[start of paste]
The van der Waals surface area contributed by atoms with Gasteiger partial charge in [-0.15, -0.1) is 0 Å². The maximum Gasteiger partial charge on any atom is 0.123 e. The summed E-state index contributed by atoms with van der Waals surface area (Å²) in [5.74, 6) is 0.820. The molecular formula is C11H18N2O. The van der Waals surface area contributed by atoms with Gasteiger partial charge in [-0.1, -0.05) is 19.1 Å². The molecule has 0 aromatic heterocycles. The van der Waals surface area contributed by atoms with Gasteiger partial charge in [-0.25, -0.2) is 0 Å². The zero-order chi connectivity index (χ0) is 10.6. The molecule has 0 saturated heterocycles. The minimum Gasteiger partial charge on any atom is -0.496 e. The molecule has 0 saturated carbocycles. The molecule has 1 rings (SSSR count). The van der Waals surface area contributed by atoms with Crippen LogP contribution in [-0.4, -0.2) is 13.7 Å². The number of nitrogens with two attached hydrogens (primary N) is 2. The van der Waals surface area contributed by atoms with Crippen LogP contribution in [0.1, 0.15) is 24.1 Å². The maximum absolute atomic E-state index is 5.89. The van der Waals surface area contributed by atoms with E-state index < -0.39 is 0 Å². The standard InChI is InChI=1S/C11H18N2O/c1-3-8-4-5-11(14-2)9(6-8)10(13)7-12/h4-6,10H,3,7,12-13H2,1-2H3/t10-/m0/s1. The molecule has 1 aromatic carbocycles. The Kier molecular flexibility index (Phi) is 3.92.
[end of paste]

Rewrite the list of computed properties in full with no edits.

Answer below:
The van der Waals surface area contributed by atoms with Gasteiger partial charge in [-0.15, -0.1) is 0 Å². The maximum Gasteiger partial charge on any atom is 0.123 e. The summed E-state index contributed by atoms with van der Waals surface area (Å²) in [5.74, 6) is 0.820. The molecular formula is C11H18N2O. The van der Waals surface area contributed by atoms with Gasteiger partial charge in [-0.1, -0.05) is 19.1 Å². The molecule has 0 aromatic heterocycles. The van der Waals surface area contributed by atoms with Gasteiger partial charge in [-0.25, -0.2) is 0 Å². The zero-order chi connectivity index (χ0) is 10.6. The molecule has 0 saturated heterocycles. The minimum Gasteiger partial charge on any atom is -0.496 e. The molecule has 0 saturated carbocycles. The molecule has 1 rings (SSSR count). The van der Waals surface area contributed by atoms with Crippen LogP contribution in [-0.4, -0.2) is 13.7 Å². The number of nitrogens with two attached hydrogens (primary N) is 2. The van der Waals surface area contributed by atoms with Crippen LogP contribution in [0.1, 0.15) is 24.1 Å². The maximum absolute atomic E-state index is 5.89. The van der Waals surface area contributed by atoms with E-state index < -0.39 is 0 Å². The standard InChI is InChI=1S/C11H18N2O/c1-3-8-4-5-11(14-2)9(6-8)10(13)7-12/h4-6,10H,3,7,12-13H2,1-2H3/t10-/m0/s1. The molecule has 1 aromatic carbocycles. The Kier molecular flexibility index (Phi) is 3.92.